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Minister Scullion - R U OK? Day: Asking one simple question
- 14 September is RU OK? Day – a national day of action to raise awareness about mental health issues and encourage all Australians to have a conversation with friends, family and colleagues by asking a simple question.
- Suicide is a leading cause of death amongst Indigenous Australians (12.5 deaths per 100,000) and twice the rate of non-Indigenous Australians (25 deaths per 100,000).
- Through the $5 billion Indigenous Advancement Strategy and the National Closing the Gap agenda, the Coalition Government is investing in a range of health and social support services to tackle high rates of Indigenous suicide.
Today is R U OK? Day – a national day of action to encourage Australians to connect with their friends, family and colleagues by asking one simple question.
Minister for Indigenous Affairs, Nigel Scullion, who is a Conversation Mate for R U OK? Day said that around one in five Australians experience mental health issues, including depression and anxiety.
“R U OK? Day is about meaningful connections that can help to protect people from suicide by checking in with those around you, listening without judgement and helping them to feel supported,” said Minister Scullion.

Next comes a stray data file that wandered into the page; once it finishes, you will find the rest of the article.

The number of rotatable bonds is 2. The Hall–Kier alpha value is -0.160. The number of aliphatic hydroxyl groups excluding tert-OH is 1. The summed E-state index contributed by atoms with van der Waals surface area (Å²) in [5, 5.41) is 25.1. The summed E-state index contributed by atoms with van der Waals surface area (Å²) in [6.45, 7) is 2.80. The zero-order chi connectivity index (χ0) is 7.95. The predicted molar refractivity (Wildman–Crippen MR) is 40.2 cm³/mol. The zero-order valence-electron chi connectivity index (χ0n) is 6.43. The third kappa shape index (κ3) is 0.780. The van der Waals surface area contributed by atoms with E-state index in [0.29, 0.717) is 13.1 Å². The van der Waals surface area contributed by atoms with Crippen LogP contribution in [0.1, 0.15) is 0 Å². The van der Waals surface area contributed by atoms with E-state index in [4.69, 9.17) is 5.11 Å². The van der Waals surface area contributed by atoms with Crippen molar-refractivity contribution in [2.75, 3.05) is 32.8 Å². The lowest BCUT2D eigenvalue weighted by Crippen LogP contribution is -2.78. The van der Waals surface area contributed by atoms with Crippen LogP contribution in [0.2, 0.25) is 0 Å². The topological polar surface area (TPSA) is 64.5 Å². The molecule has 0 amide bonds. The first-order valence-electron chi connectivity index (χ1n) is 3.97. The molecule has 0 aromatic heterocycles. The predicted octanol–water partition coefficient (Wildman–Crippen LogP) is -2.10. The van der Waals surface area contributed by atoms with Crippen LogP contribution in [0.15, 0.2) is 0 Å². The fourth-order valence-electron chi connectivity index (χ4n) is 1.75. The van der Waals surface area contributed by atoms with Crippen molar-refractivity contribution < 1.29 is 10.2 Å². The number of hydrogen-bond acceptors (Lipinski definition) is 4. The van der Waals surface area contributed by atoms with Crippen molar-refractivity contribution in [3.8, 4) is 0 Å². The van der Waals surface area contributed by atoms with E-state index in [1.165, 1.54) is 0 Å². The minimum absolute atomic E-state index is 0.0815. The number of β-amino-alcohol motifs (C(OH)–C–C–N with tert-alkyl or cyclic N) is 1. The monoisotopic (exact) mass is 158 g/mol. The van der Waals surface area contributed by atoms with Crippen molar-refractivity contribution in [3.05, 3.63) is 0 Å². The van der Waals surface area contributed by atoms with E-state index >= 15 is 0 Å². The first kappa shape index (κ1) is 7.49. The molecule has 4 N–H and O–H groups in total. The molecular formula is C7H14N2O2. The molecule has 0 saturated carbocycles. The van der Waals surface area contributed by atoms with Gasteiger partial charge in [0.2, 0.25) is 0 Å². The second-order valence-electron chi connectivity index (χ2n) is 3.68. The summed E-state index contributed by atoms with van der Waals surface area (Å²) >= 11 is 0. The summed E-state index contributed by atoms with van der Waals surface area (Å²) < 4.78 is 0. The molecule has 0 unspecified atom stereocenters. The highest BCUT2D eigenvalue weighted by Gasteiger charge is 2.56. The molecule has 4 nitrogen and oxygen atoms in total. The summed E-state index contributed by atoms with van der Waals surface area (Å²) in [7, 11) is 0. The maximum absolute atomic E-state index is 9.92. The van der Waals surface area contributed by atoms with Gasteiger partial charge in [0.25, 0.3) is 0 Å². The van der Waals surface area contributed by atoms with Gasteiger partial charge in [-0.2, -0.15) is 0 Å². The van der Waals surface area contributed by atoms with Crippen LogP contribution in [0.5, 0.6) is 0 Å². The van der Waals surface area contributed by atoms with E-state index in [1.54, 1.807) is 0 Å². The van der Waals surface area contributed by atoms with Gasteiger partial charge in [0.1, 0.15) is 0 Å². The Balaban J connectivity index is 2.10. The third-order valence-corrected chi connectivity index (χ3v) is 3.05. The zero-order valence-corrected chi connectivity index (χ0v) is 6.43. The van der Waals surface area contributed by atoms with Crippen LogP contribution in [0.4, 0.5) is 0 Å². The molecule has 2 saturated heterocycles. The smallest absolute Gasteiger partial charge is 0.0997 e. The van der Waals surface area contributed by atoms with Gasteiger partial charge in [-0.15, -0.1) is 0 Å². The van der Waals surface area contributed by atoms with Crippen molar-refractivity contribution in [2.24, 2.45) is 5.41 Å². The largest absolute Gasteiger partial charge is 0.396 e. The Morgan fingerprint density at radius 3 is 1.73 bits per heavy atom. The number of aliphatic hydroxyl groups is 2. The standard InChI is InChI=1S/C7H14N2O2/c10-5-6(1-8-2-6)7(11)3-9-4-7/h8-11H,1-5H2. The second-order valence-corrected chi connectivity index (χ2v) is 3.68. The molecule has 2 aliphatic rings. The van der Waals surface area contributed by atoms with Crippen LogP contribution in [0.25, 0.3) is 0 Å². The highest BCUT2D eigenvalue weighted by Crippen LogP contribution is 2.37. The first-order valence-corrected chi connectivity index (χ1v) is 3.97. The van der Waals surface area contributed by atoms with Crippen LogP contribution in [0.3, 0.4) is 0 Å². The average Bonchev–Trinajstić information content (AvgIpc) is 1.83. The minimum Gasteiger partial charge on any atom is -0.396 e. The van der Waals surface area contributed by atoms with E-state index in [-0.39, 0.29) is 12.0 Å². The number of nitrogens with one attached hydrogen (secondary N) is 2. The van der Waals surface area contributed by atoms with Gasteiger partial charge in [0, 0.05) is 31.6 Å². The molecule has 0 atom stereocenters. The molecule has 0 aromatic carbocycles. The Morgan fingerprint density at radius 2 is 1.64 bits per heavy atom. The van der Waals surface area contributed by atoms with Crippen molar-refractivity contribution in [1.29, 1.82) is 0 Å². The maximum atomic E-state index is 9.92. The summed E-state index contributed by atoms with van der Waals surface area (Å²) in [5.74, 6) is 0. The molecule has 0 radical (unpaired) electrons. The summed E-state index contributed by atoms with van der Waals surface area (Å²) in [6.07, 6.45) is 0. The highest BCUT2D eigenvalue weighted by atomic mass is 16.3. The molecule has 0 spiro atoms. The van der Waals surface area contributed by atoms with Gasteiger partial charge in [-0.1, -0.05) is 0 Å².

“Tragically, every day across Australia eight people take their lives. The rate of suicide among Aboriginal and Torres Strait Islander peoples is twice that of the rest of the population.
“Reducing the devastatingly high rates of suicide among First Australians is a priority for the Coalition Government. For suicide rates to fall, Aboriginal and Torres Strait Islander Australians must be able to access responsive and culturally-appropriate care.
“This year a $10 million National Indigenous Critical Response Service was established, providing a culturally-appropriate suicide and trauma response to communities, operating in the Northern Territory, South Australia and Western Australia in 2017.
Over the next two years the Service will be rolled out across the nation, providing holistic care and support to individuals, families and communities who are dealing with the trauma of suicide.
“We have also expanded Indigenous mental health first aid training for remote communities. This $11.5 million program equips frontline workers to identify and respond to the early signs of mental health issues and encourage people to seek professional support.
“I am working closely with Minister Wyatt on suicide prevention trials across the country, specifically the two Indigenous specific sites in the Kimberley and Darwin regions.
The Aboriginal and Torres Strait Islander Suicide Prevention Evaluation Project report is informing the suicide prevention trials in these regions.
“I urge all Australians to check in with their loved ones, colleagues and friends regularly to ask R U OK? – it’s a simple question that can make a big difference.”
For more information about R U OK? Day, and to access a range of valuable everyday resources go to www.ruok.org.au.